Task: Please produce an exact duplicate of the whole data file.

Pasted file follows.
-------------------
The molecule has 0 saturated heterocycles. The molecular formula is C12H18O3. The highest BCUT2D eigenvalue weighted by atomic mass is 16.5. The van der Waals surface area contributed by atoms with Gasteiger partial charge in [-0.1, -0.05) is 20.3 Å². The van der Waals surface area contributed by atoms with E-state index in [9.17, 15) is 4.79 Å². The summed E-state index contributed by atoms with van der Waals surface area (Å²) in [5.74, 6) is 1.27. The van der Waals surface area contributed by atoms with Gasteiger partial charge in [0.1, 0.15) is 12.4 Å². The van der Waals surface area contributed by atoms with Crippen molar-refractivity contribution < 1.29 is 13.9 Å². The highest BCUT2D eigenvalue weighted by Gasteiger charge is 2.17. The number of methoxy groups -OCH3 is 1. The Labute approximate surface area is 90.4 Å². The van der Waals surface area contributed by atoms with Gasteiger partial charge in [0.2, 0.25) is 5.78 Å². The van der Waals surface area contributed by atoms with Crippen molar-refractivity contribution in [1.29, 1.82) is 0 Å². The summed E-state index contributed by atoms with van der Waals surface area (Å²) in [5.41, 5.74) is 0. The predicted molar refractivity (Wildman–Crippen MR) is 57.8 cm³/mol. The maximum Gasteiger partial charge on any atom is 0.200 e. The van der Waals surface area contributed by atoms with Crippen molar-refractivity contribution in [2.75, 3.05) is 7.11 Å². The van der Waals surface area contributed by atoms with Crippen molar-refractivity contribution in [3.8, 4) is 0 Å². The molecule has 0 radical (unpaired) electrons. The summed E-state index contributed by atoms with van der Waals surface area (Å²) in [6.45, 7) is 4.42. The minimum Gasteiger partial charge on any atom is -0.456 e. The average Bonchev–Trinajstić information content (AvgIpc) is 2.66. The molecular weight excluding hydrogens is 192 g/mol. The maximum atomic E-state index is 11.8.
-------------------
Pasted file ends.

The molecule has 0 saturated heterocycles. The molecular formula is C12H18O3. The highest BCUT2D eigenvalue weighted by atomic mass is 16.5. The van der Waals surface area contributed by atoms with Gasteiger partial charge in [-0.1, -0.05) is 20.3 Å². The van der Waals surface area contributed by atoms with E-state index in [9.17, 15) is 4.79 Å². The summed E-state index contributed by atoms with van der Waals surface area (Å²) in [5.74, 6) is 1.27. The van der Waals surface area contributed by atoms with Gasteiger partial charge in [0.1, 0.15) is 12.4 Å². The van der Waals surface area contributed by atoms with Crippen molar-refractivity contribution < 1.29 is 13.9 Å². The highest BCUT2D eigenvalue weighted by Gasteiger charge is 2.17. The number of methoxy groups -OCH3 is 1. The Labute approximate surface area is 90.4 Å². The van der Waals surface area contributed by atoms with Gasteiger partial charge in [0.2, 0.25) is 5.78 Å². The van der Waals surface area contributed by atoms with Crippen molar-refractivity contribution in [1.29, 1.82) is 0 Å². The summed E-state index contributed by atoms with van der Waals surface area (Å²) in [5.41, 5.74) is 0. The predicted molar refractivity (Wildman–Crippen MR) is 57.8 cm³/mol. The maximum Gasteiger partial charge on any atom is 0.200 e. The van der Waals surface area contributed by atoms with Crippen molar-refractivity contribution in [2.75, 3.05) is 7.11 Å². The van der Waals surface area contributed by atoms with Crippen molar-refractivity contribution in [3.8, 4) is 0 Å². The molecule has 0 radical (unpaired) electrons. The summed E-state index contributed by atoms with van der Waals surface area (Å²) in [6.45, 7) is 4.42. The minimum Gasteiger partial charge on any atom is -0.456 e. The average Bonchev–Trinajstić information content (AvgIpc) is 2.66. The molecular weight excluding hydrogens is 192 g/mol. The maximum atomic E-state index is 11.8.